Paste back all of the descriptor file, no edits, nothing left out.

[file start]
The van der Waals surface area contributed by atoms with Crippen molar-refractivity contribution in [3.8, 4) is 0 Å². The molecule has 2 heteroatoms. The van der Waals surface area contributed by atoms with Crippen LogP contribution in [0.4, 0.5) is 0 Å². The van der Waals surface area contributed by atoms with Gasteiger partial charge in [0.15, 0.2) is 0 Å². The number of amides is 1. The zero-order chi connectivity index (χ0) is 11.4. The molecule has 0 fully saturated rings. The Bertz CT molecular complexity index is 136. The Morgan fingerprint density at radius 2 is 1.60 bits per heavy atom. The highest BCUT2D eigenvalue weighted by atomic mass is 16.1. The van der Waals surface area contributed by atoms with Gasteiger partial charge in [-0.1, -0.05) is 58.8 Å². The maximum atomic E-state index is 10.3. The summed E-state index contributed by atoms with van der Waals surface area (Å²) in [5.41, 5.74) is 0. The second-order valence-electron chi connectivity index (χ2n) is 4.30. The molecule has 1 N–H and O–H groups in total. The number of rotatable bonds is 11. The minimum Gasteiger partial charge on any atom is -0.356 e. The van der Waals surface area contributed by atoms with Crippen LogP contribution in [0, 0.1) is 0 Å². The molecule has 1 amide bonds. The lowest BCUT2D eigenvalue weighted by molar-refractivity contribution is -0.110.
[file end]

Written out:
The van der Waals surface area contributed by atoms with Crippen molar-refractivity contribution in [3.8, 4) is 0 Å². The molecule has 2 heteroatoms. The van der Waals surface area contributed by atoms with Crippen LogP contribution in [0.4, 0.5) is 0 Å². The van der Waals surface area contributed by atoms with Gasteiger partial charge in [0.15, 0.2) is 0 Å². The number of amides is 1. The zero-order chi connectivity index (χ0) is 11.4. The molecule has 0 fully saturated rings. The Bertz CT molecular complexity index is 136. The Morgan fingerprint density at radius 2 is 1.60 bits per heavy atom. The highest BCUT2D eigenvalue weighted by atomic mass is 16.1. The van der Waals surface area contributed by atoms with Gasteiger partial charge in [-0.1, -0.05) is 58.8 Å². The maximum atomic E-state index is 10.3. The summed E-state index contributed by atoms with van der Waals surface area (Å²) in [5.41, 5.74) is 0. The second-order valence-electron chi connectivity index (χ2n) is 4.30. The molecule has 1 N–H and O–H groups in total. The number of rotatable bonds is 11. The minimum Gasteiger partial charge on any atom is -0.356 e. The van der Waals surface area contributed by atoms with Crippen LogP contribution in [0, 0.1) is 0 Å². The molecule has 1 amide bonds. The lowest BCUT2D eigenvalue weighted by molar-refractivity contribution is -0.110.